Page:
As the year goes on, certain dates will come and go. January the first was obviously an important date. But today, January the 28th, is one which means a lot to me. It was on this day in 1986 that the space shuttle Challenger exploded just after launch and the crew of seven were killed. I am a keen follower of everything to do with space and spaceflight. I had been reading a lot about this mission, particularly because one of the astronauts was a school teacher. It would have been the first time a private citizen had travelled into space on-board the shuttle.
I was completely devastated when Challenger was destroyed. I felt I knew the crew, especially Christa McCauliffe the teacher. I took the loss very hard and struggled to come to terms with it. They died doing what they believed in. But they knew the risks and accepted them. If the crew died and there was no God and no heaven, what was the point in the mission? Slowly, as the weeks passed, that old familiar voice that occasionally whispers in my ear made itself heard again.
If there *was* a God and a heaven, then the crew died for a reason. Their mission would go on, just in a different place that’s all. I took comfort in knowing that they lived and died for a purpose. God knows what that purpose is. Literally, God knows. And that should be good enough for me. I still struggled, and took it out on God. And that’s OK, because he understands.
I came out of this time with a firm belief that God exists. That Jesus has made a home for us in heaven. Because the alternative is to think that we are all here day after day with nothing at the end but empty darkness, and that is just to awful to accept. It means that our life here is meaningless and without a goal.
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In today’s readings, we have Exodus 5, 6 and 7. Moses is still having problems with his own people and his pleas to the Pharaoh fall on deaf ears. God tells Moses to show Pharaoh the miracles he has been given. Moses turns his staff into a snake. So do the Pharaoh’s magicians. But Moses’ snake eats the others. Then Aaron, under Moses instructions, strikes the river with the staff and the water turns into blood. Not just the river, but the reservoirs too. It becomes undrinkable and the fish die. But the magicians turn some water into blood and the Pharaoh remains unimpressed. If Moses is going to convince the Pharaoh he will have to try harder.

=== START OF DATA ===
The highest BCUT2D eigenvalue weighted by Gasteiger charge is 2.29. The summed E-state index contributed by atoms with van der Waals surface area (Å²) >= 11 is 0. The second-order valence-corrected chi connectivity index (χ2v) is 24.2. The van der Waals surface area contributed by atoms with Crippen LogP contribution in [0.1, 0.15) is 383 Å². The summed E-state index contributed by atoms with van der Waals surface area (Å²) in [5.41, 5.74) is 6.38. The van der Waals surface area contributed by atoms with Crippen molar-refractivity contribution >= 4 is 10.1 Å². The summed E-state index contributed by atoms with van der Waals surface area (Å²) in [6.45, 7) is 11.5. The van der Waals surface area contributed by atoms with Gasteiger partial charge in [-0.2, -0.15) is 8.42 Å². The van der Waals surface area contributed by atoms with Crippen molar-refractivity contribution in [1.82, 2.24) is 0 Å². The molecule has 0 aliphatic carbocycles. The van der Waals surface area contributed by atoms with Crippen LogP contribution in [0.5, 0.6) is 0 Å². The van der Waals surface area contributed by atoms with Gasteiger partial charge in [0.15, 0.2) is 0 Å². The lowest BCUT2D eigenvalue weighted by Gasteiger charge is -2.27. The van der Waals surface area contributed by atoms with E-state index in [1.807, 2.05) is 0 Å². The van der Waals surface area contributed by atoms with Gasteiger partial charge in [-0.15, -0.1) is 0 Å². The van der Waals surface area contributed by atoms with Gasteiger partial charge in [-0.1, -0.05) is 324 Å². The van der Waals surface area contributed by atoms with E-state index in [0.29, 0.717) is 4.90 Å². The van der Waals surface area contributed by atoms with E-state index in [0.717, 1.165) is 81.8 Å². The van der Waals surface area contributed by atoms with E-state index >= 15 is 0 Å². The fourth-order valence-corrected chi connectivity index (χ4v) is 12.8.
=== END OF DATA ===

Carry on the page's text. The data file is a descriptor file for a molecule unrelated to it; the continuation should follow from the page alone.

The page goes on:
in Matthew 18, Jesus tells Peter (us!) that we must forgive people who sin against us. Not just seven times, but Seventy times seven! The point he is making is clear. If someone does us wrong, we should forgive them unreservedly and completely. It’s really difficult to do this, but we should try. If you refuse to forgive from your heart, you’re heading for trouble. In Jesus’ parable, the man is sent to prison and tortured until he had paid his debt.
Matthew 19 is not very trendy. It’s one of those times when the interpretation of the passage is open to question. And quite rightly. Only be studying the difficult bits can we be sure we are reading the true word of God. (19:3) “Some Pharisees asked him, ‘Should a man be allowed to divorce his wife?’ (8) Jesus replied, ‘Moses permitted divorce only as a concession to your hard hearts… whoever divorces his wife and marries someone else commits adultery – unless his wife has been unfaithful.'”
So divorce is a sin? In today’s society, it is not thought to be a sin. In fact, there are couples who would benefit from being divorced. How can we reconcile this? Is it easier to just ignore the bits of the Bible that don’t fit our view of things? Don’t be so hasty. Look back at chapter 18. Divorce may be a sin, but it’s a forgivable sin. 49 times forgiven! And anyone who does not forgive is going to be tortured in the private prison of his own heart.
Psalm 23. The Lord is my Shepherd. A lovely psalm, and probably the best known one. I won’t comment on it here.
And Proverbs 5 continues with a line which backs up what I said earlier. (5:22) “An evil man is held captive by his own sins…”
Don’t worry about the wrongdoings of others. Forgive them. They’ll get what they deserve in time.
So that’s 8% of the Bible done. Almost a tenth of the way through. I’m really enjoying getting stuck into Genesis and now Exodus. And Jesus’ parables mean so much more when read in context. I’m still finding it difficult to squeeze this time into my day, but it is starting to become routine.
But has God spoken to me yet?
I don’t know. Maybe…